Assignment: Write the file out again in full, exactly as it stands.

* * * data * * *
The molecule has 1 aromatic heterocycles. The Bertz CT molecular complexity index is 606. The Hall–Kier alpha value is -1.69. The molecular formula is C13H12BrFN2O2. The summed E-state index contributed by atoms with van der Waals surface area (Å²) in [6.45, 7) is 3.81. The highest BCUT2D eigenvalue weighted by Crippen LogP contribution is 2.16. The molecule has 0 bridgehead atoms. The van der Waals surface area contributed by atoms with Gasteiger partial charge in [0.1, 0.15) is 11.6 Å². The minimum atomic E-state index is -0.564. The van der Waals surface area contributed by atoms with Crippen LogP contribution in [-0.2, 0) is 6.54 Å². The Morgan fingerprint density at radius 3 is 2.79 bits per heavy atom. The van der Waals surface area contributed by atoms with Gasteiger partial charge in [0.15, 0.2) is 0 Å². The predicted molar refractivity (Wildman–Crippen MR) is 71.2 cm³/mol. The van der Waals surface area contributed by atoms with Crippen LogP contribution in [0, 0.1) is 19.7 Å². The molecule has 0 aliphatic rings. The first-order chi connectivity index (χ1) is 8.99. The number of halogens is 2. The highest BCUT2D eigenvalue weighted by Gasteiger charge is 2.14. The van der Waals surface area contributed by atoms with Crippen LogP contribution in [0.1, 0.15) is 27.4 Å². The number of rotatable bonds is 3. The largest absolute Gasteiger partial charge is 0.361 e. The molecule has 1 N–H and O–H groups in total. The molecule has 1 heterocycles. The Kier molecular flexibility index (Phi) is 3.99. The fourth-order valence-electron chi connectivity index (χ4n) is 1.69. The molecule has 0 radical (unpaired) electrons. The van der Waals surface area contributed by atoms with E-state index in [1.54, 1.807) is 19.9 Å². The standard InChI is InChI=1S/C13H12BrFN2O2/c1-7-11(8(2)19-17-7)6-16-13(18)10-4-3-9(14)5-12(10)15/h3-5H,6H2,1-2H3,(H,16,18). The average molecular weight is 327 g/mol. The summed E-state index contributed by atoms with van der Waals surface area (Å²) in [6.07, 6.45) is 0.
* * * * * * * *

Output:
The molecule has 1 aromatic heterocycles. The Bertz CT molecular complexity index is 606. The Hall–Kier alpha value is -1.69. The molecular formula is C13H12BrFN2O2. The summed E-state index contributed by atoms with van der Waals surface area (Å²) in [6.45, 7) is 3.81. The highest BCUT2D eigenvalue weighted by Crippen LogP contribution is 2.16. The molecule has 0 bridgehead atoms. The van der Waals surface area contributed by atoms with Gasteiger partial charge in [0.1, 0.15) is 11.6 Å². The minimum atomic E-state index is -0.564. The van der Waals surface area contributed by atoms with Crippen LogP contribution in [-0.2, 0) is 6.54 Å². The Morgan fingerprint density at radius 3 is 2.79 bits per heavy atom. The van der Waals surface area contributed by atoms with Gasteiger partial charge in [0.15, 0.2) is 0 Å². The predicted molar refractivity (Wildman–Crippen MR) is 71.2 cm³/mol. The van der Waals surface area contributed by atoms with Crippen LogP contribution in [0, 0.1) is 19.7 Å². The molecule has 0 aliphatic rings. The first-order chi connectivity index (χ1) is 8.99. The number of halogens is 2. The highest BCUT2D eigenvalue weighted by Gasteiger charge is 2.14. The van der Waals surface area contributed by atoms with Crippen LogP contribution in [0.1, 0.15) is 27.4 Å². The number of rotatable bonds is 3. The largest absolute Gasteiger partial charge is 0.361 e. The molecule has 1 N–H and O–H groups in total. The molecule has 1 heterocycles. The Kier molecular flexibility index (Phi) is 3.99. The fourth-order valence-electron chi connectivity index (χ4n) is 1.69. The molecule has 0 radical (unpaired) electrons. The van der Waals surface area contributed by atoms with E-state index in [1.54, 1.807) is 19.9 Å². The standard InChI is InChI=1S/C13H12BrFN2O2/c1-7-11(8(2)19-17-7)6-16-13(18)10-4-3-9(14)5-12(10)15/h3-5H,6H2,1-2H3,(H,16,18). The average molecular weight is 327 g/mol. The summed E-state index contributed by atoms with van der Waals surface area (Å²) in [6.07, 6.45) is 0.